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In a post-Christian world, preaching is a political act

Cuttle Fish, Clones & Cluster Bombs: preaching, politics & ecology

Darton, Longman & Todd, 2010

RRP $34.95

Reviewed by Peter Harvey Rural Ministry Associate, Presbytery of WA.

Michael Northcott is Professor of Ethics at the University of Edinburgh. He has written extensively on economic ethics, biotechnology, and apocalyptic religion and violence.

He is the author of more than 60 peer-reviewed papers and eight books including The Environment and Christian Ethics (Cambridge University Press 1996) and A Moral Climate: The Ethics of Global Warming (Orbis Books, 2007).

In Cuttlefish, Clones and Cluster Bombs Professor Northcott presents us with a collection of his own sermons. Following Barth, Northcott maintains that preaching is both a public act, aimed at both the church and the world, and a political act.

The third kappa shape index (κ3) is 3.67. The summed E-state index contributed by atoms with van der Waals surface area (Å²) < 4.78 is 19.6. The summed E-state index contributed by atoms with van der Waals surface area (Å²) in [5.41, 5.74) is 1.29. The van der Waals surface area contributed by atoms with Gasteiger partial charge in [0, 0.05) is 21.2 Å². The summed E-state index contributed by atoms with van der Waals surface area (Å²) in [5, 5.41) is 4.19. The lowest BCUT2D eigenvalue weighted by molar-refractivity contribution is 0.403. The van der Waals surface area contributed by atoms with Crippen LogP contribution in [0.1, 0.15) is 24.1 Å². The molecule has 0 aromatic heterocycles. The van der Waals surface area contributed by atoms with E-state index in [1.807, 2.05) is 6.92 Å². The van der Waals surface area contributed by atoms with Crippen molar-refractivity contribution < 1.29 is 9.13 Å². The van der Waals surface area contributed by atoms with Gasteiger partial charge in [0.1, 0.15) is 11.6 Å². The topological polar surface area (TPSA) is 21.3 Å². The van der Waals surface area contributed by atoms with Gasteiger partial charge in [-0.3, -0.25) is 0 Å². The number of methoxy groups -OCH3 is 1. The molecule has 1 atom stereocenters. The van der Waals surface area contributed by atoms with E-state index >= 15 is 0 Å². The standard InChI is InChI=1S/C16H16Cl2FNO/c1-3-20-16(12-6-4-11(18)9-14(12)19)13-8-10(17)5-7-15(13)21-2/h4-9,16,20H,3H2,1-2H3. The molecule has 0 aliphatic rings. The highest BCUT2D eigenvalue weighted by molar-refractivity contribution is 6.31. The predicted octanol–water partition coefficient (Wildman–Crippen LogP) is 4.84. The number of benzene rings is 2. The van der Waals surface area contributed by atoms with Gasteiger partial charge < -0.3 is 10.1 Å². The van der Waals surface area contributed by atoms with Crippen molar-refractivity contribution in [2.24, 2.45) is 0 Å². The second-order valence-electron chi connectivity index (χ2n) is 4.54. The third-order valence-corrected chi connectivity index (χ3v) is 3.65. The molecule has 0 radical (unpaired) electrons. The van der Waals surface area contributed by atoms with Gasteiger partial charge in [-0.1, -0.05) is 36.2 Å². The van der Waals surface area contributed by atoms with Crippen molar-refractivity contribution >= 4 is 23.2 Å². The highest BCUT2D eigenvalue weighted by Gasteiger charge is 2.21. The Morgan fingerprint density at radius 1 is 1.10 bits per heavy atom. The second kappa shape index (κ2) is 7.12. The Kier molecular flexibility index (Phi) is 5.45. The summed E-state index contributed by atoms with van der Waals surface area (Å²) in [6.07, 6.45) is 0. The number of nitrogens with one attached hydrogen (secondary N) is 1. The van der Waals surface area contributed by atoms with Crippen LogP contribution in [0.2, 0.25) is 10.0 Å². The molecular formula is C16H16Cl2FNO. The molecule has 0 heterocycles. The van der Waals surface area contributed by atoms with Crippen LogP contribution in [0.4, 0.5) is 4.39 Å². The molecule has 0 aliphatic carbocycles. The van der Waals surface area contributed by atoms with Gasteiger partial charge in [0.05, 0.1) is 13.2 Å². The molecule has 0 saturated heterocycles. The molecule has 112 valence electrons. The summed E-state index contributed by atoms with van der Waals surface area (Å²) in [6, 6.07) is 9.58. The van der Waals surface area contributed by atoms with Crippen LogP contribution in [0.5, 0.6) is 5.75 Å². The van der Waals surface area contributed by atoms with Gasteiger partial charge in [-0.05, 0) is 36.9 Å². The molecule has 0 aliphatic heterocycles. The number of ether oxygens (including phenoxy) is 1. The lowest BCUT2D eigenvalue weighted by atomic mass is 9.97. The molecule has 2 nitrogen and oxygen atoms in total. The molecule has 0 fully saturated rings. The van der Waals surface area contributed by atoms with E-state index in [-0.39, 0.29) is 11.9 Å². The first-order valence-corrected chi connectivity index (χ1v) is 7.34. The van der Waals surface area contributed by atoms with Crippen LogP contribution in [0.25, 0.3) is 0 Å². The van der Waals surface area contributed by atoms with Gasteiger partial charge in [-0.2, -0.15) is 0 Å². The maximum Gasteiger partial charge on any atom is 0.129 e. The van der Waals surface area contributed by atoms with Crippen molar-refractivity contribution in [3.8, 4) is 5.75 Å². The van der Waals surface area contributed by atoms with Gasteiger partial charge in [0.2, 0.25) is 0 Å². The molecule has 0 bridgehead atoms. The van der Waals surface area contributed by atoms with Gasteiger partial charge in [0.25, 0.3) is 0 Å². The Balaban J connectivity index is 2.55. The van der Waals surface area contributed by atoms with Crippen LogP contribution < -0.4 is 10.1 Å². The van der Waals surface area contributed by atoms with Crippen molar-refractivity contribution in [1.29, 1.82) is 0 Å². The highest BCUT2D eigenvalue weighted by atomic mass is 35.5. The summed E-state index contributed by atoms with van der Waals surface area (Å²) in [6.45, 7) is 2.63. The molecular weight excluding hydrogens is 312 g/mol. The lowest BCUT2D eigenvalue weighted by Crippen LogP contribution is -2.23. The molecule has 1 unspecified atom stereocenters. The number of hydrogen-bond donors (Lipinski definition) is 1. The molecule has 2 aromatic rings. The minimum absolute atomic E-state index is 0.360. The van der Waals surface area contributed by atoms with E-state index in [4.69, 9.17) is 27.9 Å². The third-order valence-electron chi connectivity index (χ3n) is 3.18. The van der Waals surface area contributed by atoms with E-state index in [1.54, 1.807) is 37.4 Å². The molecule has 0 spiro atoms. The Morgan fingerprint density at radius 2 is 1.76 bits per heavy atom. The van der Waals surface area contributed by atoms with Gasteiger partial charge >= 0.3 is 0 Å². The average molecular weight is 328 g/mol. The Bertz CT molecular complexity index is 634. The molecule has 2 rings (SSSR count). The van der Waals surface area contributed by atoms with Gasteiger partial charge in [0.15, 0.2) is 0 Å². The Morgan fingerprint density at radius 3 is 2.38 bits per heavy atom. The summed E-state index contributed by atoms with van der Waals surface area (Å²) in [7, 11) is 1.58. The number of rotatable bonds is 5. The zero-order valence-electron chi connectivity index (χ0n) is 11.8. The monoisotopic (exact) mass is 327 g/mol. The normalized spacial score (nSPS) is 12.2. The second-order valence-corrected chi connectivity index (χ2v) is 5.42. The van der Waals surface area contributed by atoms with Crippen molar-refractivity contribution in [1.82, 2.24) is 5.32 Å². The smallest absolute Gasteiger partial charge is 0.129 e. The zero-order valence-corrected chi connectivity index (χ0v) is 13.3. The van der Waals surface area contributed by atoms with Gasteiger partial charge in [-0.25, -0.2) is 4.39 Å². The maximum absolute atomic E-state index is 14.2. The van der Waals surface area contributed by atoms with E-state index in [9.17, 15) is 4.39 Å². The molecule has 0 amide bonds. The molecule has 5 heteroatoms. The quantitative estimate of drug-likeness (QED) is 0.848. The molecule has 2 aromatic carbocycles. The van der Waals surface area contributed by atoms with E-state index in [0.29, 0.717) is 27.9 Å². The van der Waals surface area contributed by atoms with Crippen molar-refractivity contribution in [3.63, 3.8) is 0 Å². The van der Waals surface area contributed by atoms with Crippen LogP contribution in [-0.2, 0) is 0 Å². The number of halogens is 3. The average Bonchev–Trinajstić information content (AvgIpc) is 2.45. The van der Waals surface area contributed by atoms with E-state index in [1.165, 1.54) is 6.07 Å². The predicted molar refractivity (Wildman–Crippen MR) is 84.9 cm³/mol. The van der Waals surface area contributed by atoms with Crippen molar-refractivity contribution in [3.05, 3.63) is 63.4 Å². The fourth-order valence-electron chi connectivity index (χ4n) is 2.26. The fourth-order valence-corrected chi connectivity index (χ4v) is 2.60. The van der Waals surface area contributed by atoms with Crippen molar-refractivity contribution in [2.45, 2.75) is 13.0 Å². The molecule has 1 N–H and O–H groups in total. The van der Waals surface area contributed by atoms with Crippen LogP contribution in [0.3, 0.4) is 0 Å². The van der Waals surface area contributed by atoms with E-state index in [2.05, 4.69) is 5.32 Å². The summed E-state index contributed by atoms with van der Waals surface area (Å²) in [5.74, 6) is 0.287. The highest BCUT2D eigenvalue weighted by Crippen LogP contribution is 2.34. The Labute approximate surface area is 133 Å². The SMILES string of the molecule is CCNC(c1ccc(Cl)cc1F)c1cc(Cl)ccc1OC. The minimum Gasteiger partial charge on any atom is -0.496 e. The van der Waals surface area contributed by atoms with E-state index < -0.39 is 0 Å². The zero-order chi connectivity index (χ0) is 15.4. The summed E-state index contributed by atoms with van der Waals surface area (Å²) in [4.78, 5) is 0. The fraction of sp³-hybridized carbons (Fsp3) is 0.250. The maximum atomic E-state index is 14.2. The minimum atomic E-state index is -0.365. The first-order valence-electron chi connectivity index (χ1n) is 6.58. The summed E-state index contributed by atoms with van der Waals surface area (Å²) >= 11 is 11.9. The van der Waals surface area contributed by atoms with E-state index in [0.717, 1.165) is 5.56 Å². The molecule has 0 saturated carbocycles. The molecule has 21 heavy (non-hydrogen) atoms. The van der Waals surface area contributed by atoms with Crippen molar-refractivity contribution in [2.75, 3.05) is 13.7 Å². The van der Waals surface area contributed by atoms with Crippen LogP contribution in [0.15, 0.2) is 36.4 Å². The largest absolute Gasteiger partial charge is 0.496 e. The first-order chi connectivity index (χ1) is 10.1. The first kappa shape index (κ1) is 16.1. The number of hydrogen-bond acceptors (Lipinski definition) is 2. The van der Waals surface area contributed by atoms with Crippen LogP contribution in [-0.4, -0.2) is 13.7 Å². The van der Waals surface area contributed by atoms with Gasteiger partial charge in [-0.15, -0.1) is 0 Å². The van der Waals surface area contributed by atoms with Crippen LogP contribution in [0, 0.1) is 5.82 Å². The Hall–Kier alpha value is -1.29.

Preaching should remind secular society of its Christian roots, with the preacher as an exilic prophet in a post-Christendom world. Such preaching is a form of public theology and that is what this collection of sermons represents. Northcott links politics, war, economics and ecology together in his series of tightly woven sermons.

Peace and justice, fossil fuels, the arms trade, man-made climate change, the downside of globalisation, and the abuse of developing countries by the western world are but five of the difficult areas on which he focuses.

Northcott's point of view is uncompromisingly that of a committed Christian, not that of the politician. He stands shoulder to shoulder with the poor and the weak without a trace of sentimentality.